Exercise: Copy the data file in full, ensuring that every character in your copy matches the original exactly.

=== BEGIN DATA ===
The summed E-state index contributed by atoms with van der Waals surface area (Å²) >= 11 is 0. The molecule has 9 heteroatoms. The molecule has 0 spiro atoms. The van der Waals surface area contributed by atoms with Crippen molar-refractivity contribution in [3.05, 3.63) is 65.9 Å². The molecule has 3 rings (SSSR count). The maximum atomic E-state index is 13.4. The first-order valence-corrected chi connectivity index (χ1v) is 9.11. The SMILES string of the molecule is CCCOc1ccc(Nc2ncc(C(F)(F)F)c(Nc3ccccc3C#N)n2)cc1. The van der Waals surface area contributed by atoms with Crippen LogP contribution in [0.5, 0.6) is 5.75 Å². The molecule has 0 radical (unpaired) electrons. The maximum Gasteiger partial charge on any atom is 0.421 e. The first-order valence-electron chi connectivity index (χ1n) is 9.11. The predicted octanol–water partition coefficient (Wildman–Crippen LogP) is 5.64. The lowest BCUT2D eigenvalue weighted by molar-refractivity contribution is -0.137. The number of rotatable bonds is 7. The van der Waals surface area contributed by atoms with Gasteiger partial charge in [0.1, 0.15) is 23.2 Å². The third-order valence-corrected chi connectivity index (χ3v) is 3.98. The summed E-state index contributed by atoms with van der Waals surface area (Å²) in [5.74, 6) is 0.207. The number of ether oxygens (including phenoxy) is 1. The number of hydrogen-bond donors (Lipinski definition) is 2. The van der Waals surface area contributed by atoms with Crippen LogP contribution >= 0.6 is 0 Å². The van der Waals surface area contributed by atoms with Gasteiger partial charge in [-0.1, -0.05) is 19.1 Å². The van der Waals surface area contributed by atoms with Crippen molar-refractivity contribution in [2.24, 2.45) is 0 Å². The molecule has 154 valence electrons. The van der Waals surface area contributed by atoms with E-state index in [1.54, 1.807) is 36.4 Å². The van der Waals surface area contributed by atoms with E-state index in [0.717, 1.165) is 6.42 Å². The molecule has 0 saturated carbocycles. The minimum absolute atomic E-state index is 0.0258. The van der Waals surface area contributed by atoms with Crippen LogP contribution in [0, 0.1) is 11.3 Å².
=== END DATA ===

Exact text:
The summed E-state index contributed by atoms with van der Waals surface area (Å²) >= 11 is 0. The molecule has 9 heteroatoms. The molecule has 0 spiro atoms. The van der Waals surface area contributed by atoms with Crippen molar-refractivity contribution in [3.05, 3.63) is 65.9 Å². The molecule has 3 rings (SSSR count). The maximum atomic E-state index is 13.4. The first-order valence-corrected chi connectivity index (χ1v) is 9.11. The SMILES string of the molecule is CCCOc1ccc(Nc2ncc(C(F)(F)F)c(Nc3ccccc3C#N)n2)cc1. The van der Waals surface area contributed by atoms with Crippen LogP contribution in [0.5, 0.6) is 5.75 Å². The molecule has 0 radical (unpaired) electrons. The maximum Gasteiger partial charge on any atom is 0.421 e. The first-order valence-electron chi connectivity index (χ1n) is 9.11. The predicted octanol–water partition coefficient (Wildman–Crippen LogP) is 5.64. The lowest BCUT2D eigenvalue weighted by molar-refractivity contribution is -0.137. The number of rotatable bonds is 7. The van der Waals surface area contributed by atoms with Gasteiger partial charge in [0.1, 0.15) is 23.2 Å². The third-order valence-corrected chi connectivity index (χ3v) is 3.98. The summed E-state index contributed by atoms with van der Waals surface area (Å²) in [5.74, 6) is 0.207. The number of ether oxygens (including phenoxy) is 1. The number of hydrogen-bond donors (Lipinski definition) is 2. The van der Waals surface area contributed by atoms with Crippen LogP contribution >= 0.6 is 0 Å². The van der Waals surface area contributed by atoms with Gasteiger partial charge in [-0.1, -0.05) is 19.1 Å². The van der Waals surface area contributed by atoms with Crippen molar-refractivity contribution in [2.24, 2.45) is 0 Å². The molecule has 154 valence electrons. The van der Waals surface area contributed by atoms with E-state index in [1.54, 1.807) is 36.4 Å². The van der Waals surface area contributed by atoms with E-state index in [0.717, 1.165) is 6.42 Å². The molecule has 0 saturated carbocycles. The minimum absolute atomic E-state index is 0.0258. The van der Waals surface area contributed by atoms with Crippen LogP contribution in [0, 0.1) is 11.3 Å².